The Larry and Alyce Frank Collection of santos—Nuevomexicano religious objects—is one of the most well-known and popular collections at the New Mexico History Museum.
This collection is unique for its historical, cultural, and religious significance for the Nuevomexicano community. Whereas these pieces were seen as "primitive" in the late 19th century through the mid-20th century, they have since become some of the most sought-after pieces of Nuevomexicano folk art.
Collectively known as santos, these two- and three-dimensional objects have historically been used in Spanish-speaking Catholic churches, chapels, and homes. Bultos are three-dimensional wooden sculptures carved in the round, coated in handmade gesso (yeso) and painted. Similarly, retablos are painted panels of wood or hide. The subject matter is similar for both bultos and retablos: highly revered saints and scenes from the life of Christ. All of them were made locally using native wood and roots and painted with indigenous pigments.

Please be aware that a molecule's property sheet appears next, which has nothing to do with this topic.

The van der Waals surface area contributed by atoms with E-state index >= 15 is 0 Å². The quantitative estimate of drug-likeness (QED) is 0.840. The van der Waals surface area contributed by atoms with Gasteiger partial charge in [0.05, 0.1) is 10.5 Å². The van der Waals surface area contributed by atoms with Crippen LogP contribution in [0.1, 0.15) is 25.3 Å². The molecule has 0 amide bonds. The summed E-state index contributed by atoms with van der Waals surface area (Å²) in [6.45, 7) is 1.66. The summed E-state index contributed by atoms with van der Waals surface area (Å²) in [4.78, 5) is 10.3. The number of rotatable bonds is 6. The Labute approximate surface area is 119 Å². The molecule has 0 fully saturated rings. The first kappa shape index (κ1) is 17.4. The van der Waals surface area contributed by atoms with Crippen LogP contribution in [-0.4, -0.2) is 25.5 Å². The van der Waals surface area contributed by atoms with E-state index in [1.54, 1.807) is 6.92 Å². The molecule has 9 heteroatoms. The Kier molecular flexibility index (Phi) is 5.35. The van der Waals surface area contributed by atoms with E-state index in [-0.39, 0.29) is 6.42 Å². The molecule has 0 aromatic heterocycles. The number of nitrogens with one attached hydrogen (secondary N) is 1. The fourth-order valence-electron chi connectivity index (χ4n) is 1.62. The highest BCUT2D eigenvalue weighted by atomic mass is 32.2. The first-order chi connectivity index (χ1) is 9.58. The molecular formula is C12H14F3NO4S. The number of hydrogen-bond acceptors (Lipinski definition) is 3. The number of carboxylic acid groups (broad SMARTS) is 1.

Compiled over the course of four decades, the Franks began acquiring these pieces in the early 1960s when they relocated from California to Arroyo Hondo, a village northwest of Taos. The majority of the santos in this collection were made in the 19th century, especially during the Mexican period (1821-1848) and into the American Territorial period (1850-1911).
This collection features over two hundred santos and contains works produced by the Laguna Santero, José Rafael Aragón, Molleno, A.J. Santero, Pedro Antonio Fresquís, José Aragón, Juan Miguel Herrera, and others. All of these santeros and their creations were celebrated in Tesoros de Devoción / Treasures of Devotion, a popular exhibition in the Palace of the Governors from 2008-2018.
The Larry and Alyce Frank Collection of santos has been featured in A Land So Remote: Religious Art of New Mexico, 1780-1907 (Museum of New Mexico Press, 2001) and New Kingdom of Saints: Religious Art of New Mexico, 1780-1907 (Red Crane Books, 2004).